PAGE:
Diane Keaton stands by Woody Allen: He's 'my friend and I continue to believe him'
Diane Keaton is still supporting her frequent collaborator Woody Allen.
On Twitter Monday, the actress sent a message of support to the actor and director, who often used Keaton as his muse through their decades of working together, including most famously on Annie Hall.
“Woody Allen is my friend and I continue to believe him,” Keaton wrote. “It might be of interest to take a look at the 60 Minute interview from 1992 and see what you think.”
The actress also linked to the interview in the tweet. Allen has been repeatedly accused of child molestation by his daughter Dylan Farrow. The allegation first surfaced in 1992 when Dylan was 7 during a bitter custody battle between Allen and his ex-partner Mia Farrow.
Keaton and Allen have remained close throughout the years. Most recently, the private Allen even ventured out to the West Coast to pay tribute to his longtime muse at the 45th Annual AFI Life Achievement Award ceremony in June, where she was being honored.
“The minute I met her, she was a great, great inspiration to me,” Allen said while introducing Keaton at the event. “Much of what I’ve accomplished in my life I owe, for sure, to her. Seeing life through her eyes. She really is astonishing. This is a woman who is great at everything she does.”
Dylan opened up about the alleged abuse in her first interview about the allegations with CBS This Morning‘s Gayle King. She recounted what she claims happened while her adoptive mother Mia was out shopping for the day.
“I was taken to a small attic crawl space in my mother’s country house in Connecticut by my father. He instructed me to lay down on my stomach and play with my brother’s toy train that was set up,” Dylan said. “And he sat behind me in the doorway, and as I played with the toy train, I was sexually assaulted… As a 7-year-old I would say, I would have said he touched my private parts.”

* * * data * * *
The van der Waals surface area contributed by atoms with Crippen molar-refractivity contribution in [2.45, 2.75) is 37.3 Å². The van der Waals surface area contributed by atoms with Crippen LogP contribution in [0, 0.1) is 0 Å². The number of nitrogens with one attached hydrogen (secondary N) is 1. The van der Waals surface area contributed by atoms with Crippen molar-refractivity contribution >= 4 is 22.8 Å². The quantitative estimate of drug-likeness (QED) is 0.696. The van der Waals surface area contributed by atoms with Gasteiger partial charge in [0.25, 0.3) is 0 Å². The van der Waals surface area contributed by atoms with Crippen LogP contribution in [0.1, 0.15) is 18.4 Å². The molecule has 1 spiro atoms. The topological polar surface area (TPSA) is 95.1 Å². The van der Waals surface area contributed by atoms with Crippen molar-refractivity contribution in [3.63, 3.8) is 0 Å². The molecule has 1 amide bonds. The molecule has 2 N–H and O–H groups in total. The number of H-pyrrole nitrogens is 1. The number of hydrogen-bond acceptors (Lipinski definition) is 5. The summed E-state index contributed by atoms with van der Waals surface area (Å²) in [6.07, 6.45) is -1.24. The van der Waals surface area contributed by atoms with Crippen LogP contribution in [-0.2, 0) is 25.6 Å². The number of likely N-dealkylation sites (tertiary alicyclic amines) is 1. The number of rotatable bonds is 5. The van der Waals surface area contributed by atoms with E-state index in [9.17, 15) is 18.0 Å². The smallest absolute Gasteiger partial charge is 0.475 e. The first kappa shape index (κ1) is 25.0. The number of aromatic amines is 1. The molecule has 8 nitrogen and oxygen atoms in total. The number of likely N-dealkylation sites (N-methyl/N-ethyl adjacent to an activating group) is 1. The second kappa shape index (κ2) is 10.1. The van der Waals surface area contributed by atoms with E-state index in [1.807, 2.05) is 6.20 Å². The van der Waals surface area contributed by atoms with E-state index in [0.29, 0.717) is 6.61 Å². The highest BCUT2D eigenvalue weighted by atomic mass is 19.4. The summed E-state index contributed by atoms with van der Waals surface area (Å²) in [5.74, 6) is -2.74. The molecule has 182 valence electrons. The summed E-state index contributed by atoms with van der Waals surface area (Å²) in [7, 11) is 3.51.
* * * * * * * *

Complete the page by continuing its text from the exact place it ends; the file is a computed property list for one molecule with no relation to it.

She added, “As a 32-year-old, he touched my labia and my vulva with his finger.”
Dylan said she told her mother about what allegedly happened, noting that she felt she had “done something wrong” by the actress’ upset reaction.
Following Dylan’s TV interview, Allen again denied the alleged sexual abuse.
“When this claim was first made more than 25 years ago, it was thoroughly investigated by both the Child Sexual Abuse Clinic of the Yale-New Haven Hospital and New York State Child Welfare. They both did so for many months and independently concluded that no molestation had ever taken place,” the director said in a statement. “Instead, they found it likely a vulnerable child had been coached to tell the story by her angry mother during a contentious breakup.”
“Dylan’s older brother Moses has said that he witnessed their mother doing exactly that – relentlessly coaching Dylan, trying to drum into her that her father was a dangerous sexual predator. It seems to have worked – and, sadly, I’m sure Dylan truly believes what she says,” he continued. “But even though the Farrow family is cynically using the opportunity afforded by the Time’s Up movement to repeat this discredited allegation, that doesn’t make it any more true today than it was in the past. I never molested my daughter – as all investigations concluded a quarter of a century ago.”
In the wake of the sexual harassment scandals that have rocked Hollywood, several celebrities who worked with Allen in the past have recently denounced the director. Recent Golden Globe winner Rachel Brosnahan expressed regret over working with Allen on his 2016 Amazon series Crisis in Six Scenes, while Colin Firth vowed to never work with the director again.